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Code (uniform_vs_no_majority.cpp )

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Probability Analysis
If A is unanimous, the algorithm will be
correct.
If A has no majority (e.g. A = (1 1 2 3 3 4)),
The chance that a random A[j] is the same as A[0]
is at most ?
at most , since each number can appear at most n/2
Omes.

## If we repeat 20 Omes, the chance that we get the

same number as A[0] every Ome is ?
()20 1/1,000,000.

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## How long will these algorithms take?

Recall that the rst algorithm takes n/2
comparisons.
Recall that the second algorithm takes 20
comparisons
For n=2,000,000, the number of comparisons of
the rst algorithm is 500,000 5mes more!

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Result from
uniform_vs_no_majority.cpp
I used n=2,000,000
The rst algorithm, which is always correct takes 2.754
milliseconds.
The second algorithm, which could be wrong, takes 0.009
milliseconds.
The second algorithm is 2,754 5mes faster!
Why didnt I get 500,000 Omes more as predicted?

## We just count the number of comparisons. There are many other

factors. Regardless, our predicOon that the second algorithm is
much faster is correct.

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## Basic idea behind Deutsch-Jozsa Algorithm

Used in the study of Quantum Compu.ng
Used in formal language theory, etc.
This idea will be used again and again in other
contexts

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## QuesOon: Can human guess a

sequence of heads and tails that looks
as if it comes from a random coin?

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## This video shows why humans are terrible at

generaOng random sequences. Why ipping a
coin is dierent & introduces the concept of
frequency stability.

v=H2lJLXS3AYM&list=PLzQKN18Zu9GGLrUP2Jnc
3PJ-h7xUPFy76&index=8
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## Real Programming QuesOon:

Finding if a frequent number
exists in an array

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## Frequent Number Problem

Input: You are given an array A of n integers,
where n 2,000,000.

Problem: Is there a number that appears at
least 0.9n Omes? Answer such number if exists.

If you want to be correct for sure?
If you want to be correct with probability
999,999/1,000,000?
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## Algorithm that is always correct

Sort elements in A
The number x that that appears at least 0.9n
Omes will appear in entry n/2 (WHY?)
So, count the number of Omes A[n/2] appears.

Example: (n=10)
Input A = (1 1 1 1 2 1 1 1 1 1)
Sorted A = (1 1 1 1 1 1 1 1 1 2)
PosiOon n/2
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Code (frequent.cpp)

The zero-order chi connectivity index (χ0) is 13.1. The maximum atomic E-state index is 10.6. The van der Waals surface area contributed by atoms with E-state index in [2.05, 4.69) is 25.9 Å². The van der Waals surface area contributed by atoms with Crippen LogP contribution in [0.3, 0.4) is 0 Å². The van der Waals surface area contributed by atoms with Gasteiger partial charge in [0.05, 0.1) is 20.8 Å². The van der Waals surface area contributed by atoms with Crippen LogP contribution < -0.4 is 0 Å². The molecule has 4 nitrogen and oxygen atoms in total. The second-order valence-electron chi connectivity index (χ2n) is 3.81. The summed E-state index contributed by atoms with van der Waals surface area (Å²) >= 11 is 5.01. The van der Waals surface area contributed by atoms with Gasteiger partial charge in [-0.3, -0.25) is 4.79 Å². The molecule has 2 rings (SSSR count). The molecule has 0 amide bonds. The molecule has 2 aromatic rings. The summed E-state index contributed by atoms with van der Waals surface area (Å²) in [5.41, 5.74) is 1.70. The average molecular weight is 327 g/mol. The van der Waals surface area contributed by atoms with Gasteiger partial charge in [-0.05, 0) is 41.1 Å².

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## How long will it take?

Ques5on: How much Ome (e.g. number of
comparisons) does sorOng take?

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## Randomized algorithm that is correct

with probability 999,999/1,000,000
Main idea: Random a few entries and count the
number of Omes each entry appears.
Think for a minute: If number x at least 0.9n
Omes, what is the chance that a randomly picked
number is x?

## Observe: We will be done if we get x! (Why?)

QuesOon: How many random entries do you
need?
a) 6
b) 10
c) 20
Answer: 6 since (1/10)6 = 1/1,000,000
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## Randomized algorithm that is correct

with probability 999,999/1,000,000
for i=0 to 20 do
let r be a random a number between 0 and n-1
count the number of Omes A[r] appears
if it is more than 0.9n then return A[r]
return no frequent number

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Code (frequent.cpp)

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## How long will it take?

Ques5on: How many Omes do we have to look at the
entries.

- We have to scan through all entries once for each
of 20 entries.
- So, it will take 20n look ups. Or, roughly n.
- The number of comparisons will be roughly the
same.
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## Comparison of rough Ome

Always-correct algorithm: n log n
Can-be-wrong algorithm: n
So, the algorithm that is always correct should
be slower (at least for large n).

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## Results from the program

frequent.cpp
I used n=2,000,000
The rst algorithm which is always correct
takes 177.926 milliseconds.
The second algorithm which could be wrong
takes 5.155 milliseconds.
The second algorithm is 35 5mes faster!
I ran the second algorithm 10 Omes and it
always give a correct result
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## (Less) Frequent Number Problem

Problem: You are given an array A of n integers,
where n 2,000,000.

Ques5on: Is there a number that appears more
than n/3 Omes? Answer one such number, if
exists.
If you want to be correct for sure?
If you want to be correct with probability
999,999/1,000,000?